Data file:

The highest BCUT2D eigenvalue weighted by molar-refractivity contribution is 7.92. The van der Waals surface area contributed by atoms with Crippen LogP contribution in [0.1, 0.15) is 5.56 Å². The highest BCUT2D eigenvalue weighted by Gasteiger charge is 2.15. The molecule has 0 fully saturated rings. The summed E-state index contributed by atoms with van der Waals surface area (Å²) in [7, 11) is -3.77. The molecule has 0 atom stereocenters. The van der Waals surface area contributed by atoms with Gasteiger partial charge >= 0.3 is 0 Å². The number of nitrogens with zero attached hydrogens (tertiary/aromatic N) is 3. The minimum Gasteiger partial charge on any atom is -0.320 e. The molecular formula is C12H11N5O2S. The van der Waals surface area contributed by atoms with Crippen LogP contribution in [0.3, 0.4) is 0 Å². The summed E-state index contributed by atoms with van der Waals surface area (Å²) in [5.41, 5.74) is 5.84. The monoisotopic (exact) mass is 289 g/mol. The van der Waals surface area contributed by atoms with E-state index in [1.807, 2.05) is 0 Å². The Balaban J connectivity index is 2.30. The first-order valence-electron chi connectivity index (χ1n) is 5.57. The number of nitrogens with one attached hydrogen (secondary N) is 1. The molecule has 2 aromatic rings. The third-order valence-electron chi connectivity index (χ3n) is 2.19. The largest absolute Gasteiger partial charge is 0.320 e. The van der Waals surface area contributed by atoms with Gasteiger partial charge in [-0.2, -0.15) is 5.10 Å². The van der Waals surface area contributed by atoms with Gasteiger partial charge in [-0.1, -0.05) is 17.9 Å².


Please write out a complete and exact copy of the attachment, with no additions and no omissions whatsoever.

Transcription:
The highest BCUT2D eigenvalue weighted by molar-refractivity contribution is 7.92. The van der Waals surface area contributed by atoms with Crippen LogP contribution in [0.1, 0.15) is 5.56 Å². The highest BCUT2D eigenvalue weighted by Gasteiger charge is 2.15. The molecule has 0 fully saturated rings. The summed E-state index contributed by atoms with van der Waals surface area (Å²) in [7, 11) is -3.77. The molecule has 0 atom stereocenters. The van der Waals surface area contributed by atoms with Gasteiger partial charge >= 0.3 is 0 Å². The number of nitrogens with zero attached hydrogens (tertiary/aromatic N) is 3. The minimum Gasteiger partial charge on any atom is -0.320 e. The molecular formula is C12H11N5O2S. The van der Waals surface area contributed by atoms with Crippen LogP contribution in [0.3, 0.4) is 0 Å². The summed E-state index contributed by atoms with van der Waals surface area (Å²) in [5.41, 5.74) is 5.84. The monoisotopic (exact) mass is 289 g/mol. The van der Waals surface area contributed by atoms with E-state index in [1.807, 2.05) is 0 Å². The Balaban J connectivity index is 2.30. The first-order valence-electron chi connectivity index (χ1n) is 5.57. The number of nitrogens with one attached hydrogen (secondary N) is 1. The molecule has 2 aromatic rings. The third-order valence-electron chi connectivity index (χ3n) is 2.19. The largest absolute Gasteiger partial charge is 0.320 e. The van der Waals surface area contributed by atoms with Gasteiger partial charge in [-0.2, -0.15) is 5.10 Å². The van der Waals surface area contributed by atoms with Gasteiger partial charge in [-0.1, -0.05) is 17.9 Å².